It is true that content gardening can grow problematic for ever-increasing archives, but the following three steps can it more practical:

  • don't aim to make every single update that presents itself: focus on those updates that add substantial value (e.g., a link from the April Fools story to the subsequent product release)
  • prioritize the gardening efforts to focus on those pages that continue to attract significant page views
  • automate as many aspects of content gardening as possible, for example using systems like LinkBot

Keeping Old Pages From Being Searched

Scott Ventura from Rochester, NY writes:

Old URLs should never die, in theory. The user should always be able to get to the page they want.

My site receives a huge percentage of its traffic from people trying various portals for movie information. Occasionally, I notice that one of the portals points folks to one of the three servers my site occupied in '97 and '98. The search engine FAQs typically say that the only way to remove a page from their index is to remove it from the server, AKA kill the URL. Since my traffic is generated by search engines, I want users to get to the right place (the current server) ASAP, but to do so requires that I cut off people using engines whose spiders are behind.

Jakob's reply: You raise a real issue: search engines are often far behind in updating their index. This is one of the reasons to keep the old pages alive so that users get something . I recommend having a prominent link on the old page stating that newer info is available.

A well-behaved search engine should skip any pages that have a NOINDEX meta tag in the HEAD section:

<META name="robots" content="NOINDEX">

Alternatively, use the robots.txt file to keep search crawlers from entering obsolete segments of your site. I would still recommend adding an individual NOINDEX tag to all pages that you want to be kept out of search engines.

Unfortunately, not all search engines are well-behaved, but the big ones are. Over the long term, users will gravitate to those search engines that employ these protocols correctly because they will tend to return more useful search results.

Guided Tours to Old Content

Chug Roberts, Director of Editorial Services for the Congressional Quarterly writes:

Having been involved in a legal news service that considered many of the issues you discussed ( West's Legal News , which ceased publishing January 1997, published simultaneously on WESTLAW and the web), I especially enjoyed your current article, Web Pages Must Live Forever.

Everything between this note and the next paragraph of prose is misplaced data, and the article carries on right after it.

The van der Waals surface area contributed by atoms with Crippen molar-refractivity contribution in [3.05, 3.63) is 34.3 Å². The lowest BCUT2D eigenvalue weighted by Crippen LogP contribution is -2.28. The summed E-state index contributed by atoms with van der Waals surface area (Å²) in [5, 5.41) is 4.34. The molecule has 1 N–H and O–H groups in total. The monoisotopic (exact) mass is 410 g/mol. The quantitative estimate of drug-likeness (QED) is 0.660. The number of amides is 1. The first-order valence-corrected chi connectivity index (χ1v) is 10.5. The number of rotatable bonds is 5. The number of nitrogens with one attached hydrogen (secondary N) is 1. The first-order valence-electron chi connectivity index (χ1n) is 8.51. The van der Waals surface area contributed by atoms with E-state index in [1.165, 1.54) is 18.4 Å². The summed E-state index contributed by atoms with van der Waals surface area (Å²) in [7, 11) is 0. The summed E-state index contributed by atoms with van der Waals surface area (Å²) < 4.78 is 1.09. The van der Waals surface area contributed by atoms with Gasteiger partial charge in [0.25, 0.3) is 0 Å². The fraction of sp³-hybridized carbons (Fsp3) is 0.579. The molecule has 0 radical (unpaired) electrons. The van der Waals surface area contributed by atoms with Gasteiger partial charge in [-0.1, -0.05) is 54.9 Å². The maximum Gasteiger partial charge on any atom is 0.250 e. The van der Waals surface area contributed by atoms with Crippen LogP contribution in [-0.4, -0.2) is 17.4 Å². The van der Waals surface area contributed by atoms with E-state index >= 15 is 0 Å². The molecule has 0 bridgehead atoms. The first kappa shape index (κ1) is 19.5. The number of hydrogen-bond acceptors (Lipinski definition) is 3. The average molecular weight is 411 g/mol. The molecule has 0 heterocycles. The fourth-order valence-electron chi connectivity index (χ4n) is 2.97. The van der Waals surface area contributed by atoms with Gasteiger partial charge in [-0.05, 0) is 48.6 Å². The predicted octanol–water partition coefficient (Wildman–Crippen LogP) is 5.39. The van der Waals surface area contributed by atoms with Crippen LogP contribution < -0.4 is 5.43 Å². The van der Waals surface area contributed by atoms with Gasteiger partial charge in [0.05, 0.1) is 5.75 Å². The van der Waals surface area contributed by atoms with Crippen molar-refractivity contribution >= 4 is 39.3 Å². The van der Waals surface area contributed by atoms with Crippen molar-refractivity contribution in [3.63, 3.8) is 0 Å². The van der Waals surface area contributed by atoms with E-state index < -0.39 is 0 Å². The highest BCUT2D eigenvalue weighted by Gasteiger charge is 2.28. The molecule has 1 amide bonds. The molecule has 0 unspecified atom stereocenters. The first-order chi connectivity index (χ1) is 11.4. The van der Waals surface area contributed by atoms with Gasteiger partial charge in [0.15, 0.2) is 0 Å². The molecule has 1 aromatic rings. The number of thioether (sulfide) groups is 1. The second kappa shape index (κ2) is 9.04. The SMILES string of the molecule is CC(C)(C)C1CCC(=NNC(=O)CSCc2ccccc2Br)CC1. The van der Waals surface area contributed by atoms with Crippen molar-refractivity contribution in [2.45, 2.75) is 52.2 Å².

However, I'm not sure that updating old links is practical for news-related archives. An archive containing numerous stories with numerous links rapidly becomes unwieldy to update. My preference would be to devote limited resources to developing new content unless we could generate revenue from keeping the old material updated.

West's Legal News did have several categories of documents that were updated periodically : Pathfinders, which were narrowly focused (e.g., Tobacco Litigation) and heavily researched documents, and our Source documents that essentially acted as scope notes for a practice area. Even then, we created new documents that linked to older versions so we could keep our citations stable and preserve older versions. In each Pathfinder, we provided instructions how to search in the Pathfinder database for a newer version.

West's Legal News was unique because it essentially served as a merchandizing tool for a huge, stable, fee-based archival database: WESTLAW.

Jakob's reply: Great idea to identify categories that receive additional content gardening emphasis. I particularly like your idea of pathfinders (not to be confused with the Time Warner site of the same name) and source documents with an overview of a particular area. The idea of pathfinders goes all the way back to Vannevar Bush who talked about "trail blazers" in 1945.

Pathfinders and source documents are implementations of the concept of guided tours through a hypertext space : they point users to valuable resources as judged by somebody with dual expertise: domain knowledge and familiarity with the site content and structure.

Overview documents with pointers to the best old content can dramatically enhance the value of a site and free the user from having to search manually through an ever-growing pile of content. And since the original hyperlinks remain in place, the user can pursue additional old content by following the links from the recommended pages.